The Ida Brockhaus Time Machine

I have a lot of family history pictures that originally belonged to my great aunt Grace (Waege) Larson.  Just the other day I realized that out of all these pictures, the pictures I have of my Great Grandmother Ida (Brockhaus) Waege are the only pictures I own that do a really nice job of spanning an ancestor’s entire lifetime.

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Brockhaus Family Pictures

[singlepic id=7 w=320 h=240 float=left]These are two of my favorites from my collection of family pictures.  The first picture was taken on the porch of the Brockhaus family farm nearl Campbellsport, Wisconsin in about 1913. Seated from left to right in the back row are my Great Great Grandparents William and Pauline Brockhaus, their son-in-law Oscar Schwinge and their daughter Hilda. In front are my great aunt Grace Waege, my Great Grandmother Ida, my grandmother Alice (Waege) Rathkamp and Emil Brockhaus.  I’m pretty sure my Great Grandfather, Bill Waege took this picture.  I’m not sure exactly why this is a favorite of mine, but I could spend hours looking at it.

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The next picture includes Pauline and her son Emil Brockhaus.  I still haven’t identified the little girl or the woman, but I assume they are Emil’s daughter and wife.  The body language in this picture needs no translation.  I have very little information on Emil, but I do know he died in 1946 and is buried next to his parents in the Hustisford Cemetery.  In the 1920 census, Emil shows up twice.  First as a farm hand in Oak Grove, Wisconsin and next living with his parents in Hustisford, Wisconsin.  Both entries list him being divorced.  Go figure.

The Swede in the Weeds…Such a Hassell

If I am the trunk of my genealogical tree, Olive Hassell is the closest branch with the most mystery surrounding it.  Olive is my paternal great grandmother, married to William J. Rathkamp.  I know almost nothing specific about her other than her date of death.  I know she was born in Sweden (my only non-German ancestor) in or about 1886.  I know that when her family came to the United States, they lived in Michigan.  I’m fairly certain, based on the 1900 US Census and the 1905 Wisconsin census, that her father was Charles Hassell and that they lived in Iron[singlepic id=6 w=320 h=240 float=left] Mountain.  After all, how many “Olive Hassells” could there be in Michigan?  There is nothing else I know of tying Olive to Charles.  Charles’ first wife (Olive’s mother?) died in about 1890.

I’m pretty sure she married William Rathkamp sometime between 1906, the year his first wife Sophie Hartmann died, and 1909, the year my grandfather was born.  That’s about it.

The lack of information seems to bring on a lot of questions.  Who were her parents?  When specifically did they arrive in America?  I haven’t found any arrival information.  Were she and William married in Wisconsin or Michigan?  I searched the marriage index for Milwaukee County at the Golda Meier Library at UWM and found nothing.  How and where did they meet?  Did she move to Milwaukee alone or possibly with a sibling?  What were the circumstances surrounding her early death at age 40?

One last note…

Many genealogists talk about the missing 1890 census. The lack of an 1890 census hasn’t really been that big of a deal for me, except in the case of Olive. With that census, I probably could confirm or deny her relationship to Charles and I would probably also know the identity of her mother. Bummer.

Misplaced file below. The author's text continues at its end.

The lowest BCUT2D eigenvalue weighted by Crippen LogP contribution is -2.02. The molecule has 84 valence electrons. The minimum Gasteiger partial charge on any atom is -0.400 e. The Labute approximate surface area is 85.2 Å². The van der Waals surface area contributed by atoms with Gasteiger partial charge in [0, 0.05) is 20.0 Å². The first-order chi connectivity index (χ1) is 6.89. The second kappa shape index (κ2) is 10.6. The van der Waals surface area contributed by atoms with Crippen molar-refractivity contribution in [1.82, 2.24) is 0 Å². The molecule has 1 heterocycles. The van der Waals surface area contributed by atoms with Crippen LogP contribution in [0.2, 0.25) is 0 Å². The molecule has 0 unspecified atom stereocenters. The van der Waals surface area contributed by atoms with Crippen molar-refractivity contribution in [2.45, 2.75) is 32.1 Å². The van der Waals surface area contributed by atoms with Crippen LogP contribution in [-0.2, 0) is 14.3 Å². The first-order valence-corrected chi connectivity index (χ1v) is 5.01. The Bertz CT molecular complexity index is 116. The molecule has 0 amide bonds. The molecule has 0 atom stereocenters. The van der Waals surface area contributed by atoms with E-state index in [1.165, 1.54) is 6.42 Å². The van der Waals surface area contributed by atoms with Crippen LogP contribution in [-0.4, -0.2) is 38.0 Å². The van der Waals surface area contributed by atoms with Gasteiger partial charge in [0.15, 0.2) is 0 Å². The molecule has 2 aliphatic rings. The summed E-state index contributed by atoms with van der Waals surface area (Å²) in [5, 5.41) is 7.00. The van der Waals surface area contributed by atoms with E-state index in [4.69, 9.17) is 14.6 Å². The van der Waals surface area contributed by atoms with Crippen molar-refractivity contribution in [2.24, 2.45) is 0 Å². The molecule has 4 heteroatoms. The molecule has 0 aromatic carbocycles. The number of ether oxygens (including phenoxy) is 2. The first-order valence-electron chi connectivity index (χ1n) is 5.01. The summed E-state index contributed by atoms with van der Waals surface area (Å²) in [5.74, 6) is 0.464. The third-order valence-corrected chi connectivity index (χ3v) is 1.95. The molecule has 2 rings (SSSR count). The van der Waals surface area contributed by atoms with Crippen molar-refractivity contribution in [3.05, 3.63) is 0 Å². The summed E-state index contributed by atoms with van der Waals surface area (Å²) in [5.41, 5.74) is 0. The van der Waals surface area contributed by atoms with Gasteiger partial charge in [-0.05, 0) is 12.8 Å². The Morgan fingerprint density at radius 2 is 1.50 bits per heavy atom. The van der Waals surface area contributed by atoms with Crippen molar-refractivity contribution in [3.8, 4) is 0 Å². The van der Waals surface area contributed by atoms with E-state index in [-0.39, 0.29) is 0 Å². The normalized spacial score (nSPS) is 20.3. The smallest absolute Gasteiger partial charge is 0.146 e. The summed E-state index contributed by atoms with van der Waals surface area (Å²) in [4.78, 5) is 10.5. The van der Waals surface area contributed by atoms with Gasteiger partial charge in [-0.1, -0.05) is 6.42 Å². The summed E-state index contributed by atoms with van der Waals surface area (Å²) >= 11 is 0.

If anybody has any ideas or information, I’d appreciate hearing from you.


It’s amazing what you find when [singlepic id=1 w=320 h=240 float=right] really look closely at a census sheet. The genealogy software I use is Family Tree Maker which is owned and developed by   One of the nice things about this software is the “shaking leaf” it shows on a family member when it thinks it has information you’d be interested in.  My grandfather, George Niesl had one of these shaking leafs tonight and even though I was pretty confident there was nothing new that I’d find, I clicked on the link anyway.   FTM then took me to its search window where there was a link to view the 1920 census.  Again, I was pretty sure I already had this record, but I clicked on it again.

It took 2 seconds to notice that my great grand aunt, Johanna (Rathkamp) Wetenkamp and her daughter Dorothy lived next door to my grandfather and his family on 20th and Vliet in Milwaukee.  How many times had I looked at this record before?

Note also my grandfather is listed as “daughter”.  Guess George wasn’t a masculine enough name.

The interactive map below shows what 20th and Vliet looks like today.

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Pirates, Badgers, and The Dachs Family Singers

Last week I received an email from Annemarie Schrimpf.  It turns out Annemarie and I are third cousins 1x removed.  Her GG Grandfather, Johann Dachs, is my GGG Grandfather.  Annemarie still lives in the area of Bavaria that was the ancestral home of my 2nd Great Grandfather, Alois Dachs.  Alois came to Milwaukee in about 1880, where he became a saloon keeper.

Annemarie told me she got a kick out of my  DNA Test story, and relayed the following story  (keep in mind “Dachs” is German for “Badger”):

You must know the hole story about Dominik Dachs

(You can see, that all times we were looking for the emigrated members of our family).

In the seventies, there was given “Dominik Dachs und seine Katzenpiraten” in the Austrian TV. (By the way, it was a comedy for childreen.)

My mother read that, but she read “Kaspiranten” (like “Musikanten”) and so she thought, that would be an music-group. She spoke by herself: It is possible, that Dominik is a descendant of the members of our family who went to Austria und because all Dachses are talented in music, it may be, he has an own band.

In this time we had an old antenna and to see Austrian TV was impossible.  Mama went to her neighbors and asked her friend: “Mari, may I look Austrian TV by You? There is possibly a relative of us is on TV and I want look, if he has some similarity to us”.

Mari sad: “Yes, off course”, and she went to cowshed (stable) to to milk her cows.

So my mother and the neighbors son – Hermann (30) – were sitting in the living room an looking TV.

Later my mother told me the ending: “What do you think, what happened? What do you think what we saw? A badger! A really badger!!! And I said to Hermann: No! This one has no similarity to anyone of our family!!!”

Categorized as Dachs

The First Walz